So if there is no “there” there, then why bother talking about it? Unfortunately for many campus student affairs professionals, the misperception about a shift in focus toward respondents has dire consequences. Most of these consequences stem from a sincere misunderstanding of the difference between equal and equitable. For instance, some campuses have been advised that they should invalidate Memoranda of Understanding (MOUs) signed with local rape crisis agencies if those agencies won’t also provide support to respondents in sexual violence cases. This is neither the mission nor the responsibility of most rape crisis agencies. To cut ties with a valuable community resource – relationships which have only recently begun to be strengthened at the encouragement of the Not Alone report from the Obama White House Task Force to Protect Students from Sexual Assault – is a disheartening development.
Other campuses, in an effort to provide equal (not equitable) services, are requiring specially trained campus victim’s rights advocacy offices to also provide respondent support services. This isn’t to say that providing respondent support services is a bad idea, but it is counterproductive to have advocates specifically trained for providing survivor support serving in that role. It speaks to a lack of understanding about the role of survivor advocates, and even more alarming, it puts survivors in danger of encountering respondents while seeking support services for themselves. This arrangement also makes no-contact orders nearly impossible to implement, essentially forcing both parties to seek services from the same personnel in the same office.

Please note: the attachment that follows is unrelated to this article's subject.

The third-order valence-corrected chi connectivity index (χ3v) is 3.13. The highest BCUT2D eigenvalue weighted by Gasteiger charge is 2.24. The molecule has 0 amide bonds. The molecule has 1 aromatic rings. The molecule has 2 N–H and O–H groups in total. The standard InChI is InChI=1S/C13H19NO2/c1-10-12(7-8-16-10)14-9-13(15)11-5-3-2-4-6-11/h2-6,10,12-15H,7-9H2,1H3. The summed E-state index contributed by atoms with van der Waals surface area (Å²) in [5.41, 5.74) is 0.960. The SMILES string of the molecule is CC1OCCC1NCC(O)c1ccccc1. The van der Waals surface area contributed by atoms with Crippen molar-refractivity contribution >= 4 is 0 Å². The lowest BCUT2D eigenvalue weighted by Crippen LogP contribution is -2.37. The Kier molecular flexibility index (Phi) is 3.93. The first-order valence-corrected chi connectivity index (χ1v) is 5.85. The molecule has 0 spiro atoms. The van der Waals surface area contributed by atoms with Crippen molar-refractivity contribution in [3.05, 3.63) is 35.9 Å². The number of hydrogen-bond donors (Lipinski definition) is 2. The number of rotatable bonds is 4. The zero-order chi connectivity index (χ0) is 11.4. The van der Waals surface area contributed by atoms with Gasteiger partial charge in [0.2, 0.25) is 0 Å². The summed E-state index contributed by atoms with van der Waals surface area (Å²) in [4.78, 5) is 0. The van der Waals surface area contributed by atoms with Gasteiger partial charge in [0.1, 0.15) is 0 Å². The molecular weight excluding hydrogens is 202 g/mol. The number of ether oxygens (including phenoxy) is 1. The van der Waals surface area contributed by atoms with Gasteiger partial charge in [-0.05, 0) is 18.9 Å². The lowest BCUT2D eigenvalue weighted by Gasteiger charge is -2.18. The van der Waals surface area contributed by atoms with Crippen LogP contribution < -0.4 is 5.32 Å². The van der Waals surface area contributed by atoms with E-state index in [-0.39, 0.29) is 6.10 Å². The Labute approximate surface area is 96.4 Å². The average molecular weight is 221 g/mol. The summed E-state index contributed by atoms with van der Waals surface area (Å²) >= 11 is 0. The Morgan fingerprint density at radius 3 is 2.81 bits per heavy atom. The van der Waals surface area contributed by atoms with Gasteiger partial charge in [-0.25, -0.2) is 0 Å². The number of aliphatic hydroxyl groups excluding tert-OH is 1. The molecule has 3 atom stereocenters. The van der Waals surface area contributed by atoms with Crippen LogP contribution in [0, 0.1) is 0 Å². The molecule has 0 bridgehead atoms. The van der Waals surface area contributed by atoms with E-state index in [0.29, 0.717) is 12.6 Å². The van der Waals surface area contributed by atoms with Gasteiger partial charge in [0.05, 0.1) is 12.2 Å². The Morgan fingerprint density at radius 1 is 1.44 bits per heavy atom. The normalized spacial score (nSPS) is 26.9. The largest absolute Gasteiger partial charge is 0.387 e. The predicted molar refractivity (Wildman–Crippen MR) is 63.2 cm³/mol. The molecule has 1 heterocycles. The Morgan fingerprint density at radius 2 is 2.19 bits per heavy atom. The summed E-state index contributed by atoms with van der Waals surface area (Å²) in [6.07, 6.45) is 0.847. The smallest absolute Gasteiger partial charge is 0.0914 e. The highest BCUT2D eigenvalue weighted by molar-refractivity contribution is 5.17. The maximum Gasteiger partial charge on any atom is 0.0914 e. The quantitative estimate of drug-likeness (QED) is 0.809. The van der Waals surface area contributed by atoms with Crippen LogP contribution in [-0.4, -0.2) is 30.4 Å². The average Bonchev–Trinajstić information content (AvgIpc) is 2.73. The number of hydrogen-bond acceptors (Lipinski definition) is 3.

There is good news, however. Many campuses have been developing equitable processes and procedures that include respondents since the 2014 VAWA amendments to the Clery Act went into effect. Many of these campuses have position descriptions for respondent support staff, clear distinctions between advocacy offices and respondent support services, and have taken survivor safety into account. The institutions which have, albeit with good intentions, implemented some of these changes s to focus exclusively on due process concerns can learn a lot from the campuses with more established policies. Importantly, the campuses with the most promising practices in this area have worked with staff from across campus, including Title IX coordinators, campus advocates, conduct personnel, and Deans of Students when developing their well-balanced processes.
There are many campuses doing fantastic work that takes into account both the safety of the reporting parties as well as the due process rights of the respondents. Before believing the hype around the changing tide of campus sexual assault policies and legislation, the best approach is to rely on the expertise of those on campus already doing this work and seeking out the expertise of those institutions which have already traveled this road.